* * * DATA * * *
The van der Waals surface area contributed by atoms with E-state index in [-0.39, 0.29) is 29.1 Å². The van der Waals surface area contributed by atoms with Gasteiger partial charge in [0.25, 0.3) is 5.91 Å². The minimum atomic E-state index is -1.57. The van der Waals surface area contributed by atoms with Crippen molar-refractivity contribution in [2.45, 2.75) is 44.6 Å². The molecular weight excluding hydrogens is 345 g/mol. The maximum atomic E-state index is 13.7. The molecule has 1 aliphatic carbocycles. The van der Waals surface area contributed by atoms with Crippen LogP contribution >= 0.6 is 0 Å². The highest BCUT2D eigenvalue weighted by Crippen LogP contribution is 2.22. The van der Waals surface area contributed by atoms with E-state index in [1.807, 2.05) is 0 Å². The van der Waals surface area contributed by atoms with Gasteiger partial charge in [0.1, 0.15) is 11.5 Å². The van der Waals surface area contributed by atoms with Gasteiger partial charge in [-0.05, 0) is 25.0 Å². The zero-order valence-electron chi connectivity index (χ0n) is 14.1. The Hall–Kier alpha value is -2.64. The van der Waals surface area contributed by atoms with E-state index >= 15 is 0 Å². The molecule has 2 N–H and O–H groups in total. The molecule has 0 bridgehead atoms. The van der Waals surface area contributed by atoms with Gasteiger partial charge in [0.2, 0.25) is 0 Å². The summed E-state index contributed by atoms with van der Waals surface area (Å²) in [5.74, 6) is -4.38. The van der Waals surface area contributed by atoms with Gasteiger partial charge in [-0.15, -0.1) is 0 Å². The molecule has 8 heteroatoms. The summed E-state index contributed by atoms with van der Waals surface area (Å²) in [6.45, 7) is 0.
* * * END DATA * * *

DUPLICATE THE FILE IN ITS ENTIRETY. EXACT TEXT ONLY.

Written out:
The van der Waals surface area contributed by atoms with E-state index in [-0.39, 0.29) is 29.1 Å². The van der Waals surface area contributed by atoms with Gasteiger partial charge in [0.25, 0.3) is 5.91 Å². The minimum atomic E-state index is -1.57. The van der Waals surface area contributed by atoms with Crippen molar-refractivity contribution in [2.45, 2.75) is 44.6 Å². The molecular weight excluding hydrogens is 345 g/mol. The maximum atomic E-state index is 13.7. The molecule has 1 aliphatic carbocycles. The van der Waals surface area contributed by atoms with Crippen LogP contribution >= 0.6 is 0 Å². The highest BCUT2D eigenvalue weighted by Crippen LogP contribution is 2.22. The van der Waals surface area contributed by atoms with E-state index in [1.807, 2.05) is 0 Å². The van der Waals surface area contributed by atoms with Gasteiger partial charge in [0.1, 0.15) is 11.5 Å². The van der Waals surface area contributed by atoms with Gasteiger partial charge in [-0.05, 0) is 25.0 Å². The zero-order valence-electron chi connectivity index (χ0n) is 14.1. The Hall–Kier alpha value is -2.64. The van der Waals surface area contributed by atoms with E-state index >= 15 is 0 Å². The molecule has 2 N–H and O–H groups in total. The molecule has 0 bridgehead atoms. The van der Waals surface area contributed by atoms with Gasteiger partial charge in [0.2, 0.25) is 0 Å². The summed E-state index contributed by atoms with van der Waals surface area (Å²) in [5.74, 6) is -4.38. The van der Waals surface area contributed by atoms with Gasteiger partial charge in [-0.15, -0.1) is 0 Å². The molecule has 8 heteroatoms. The summed E-state index contributed by atoms with van der Waals surface area (Å²) in [6.45, 7) is 0.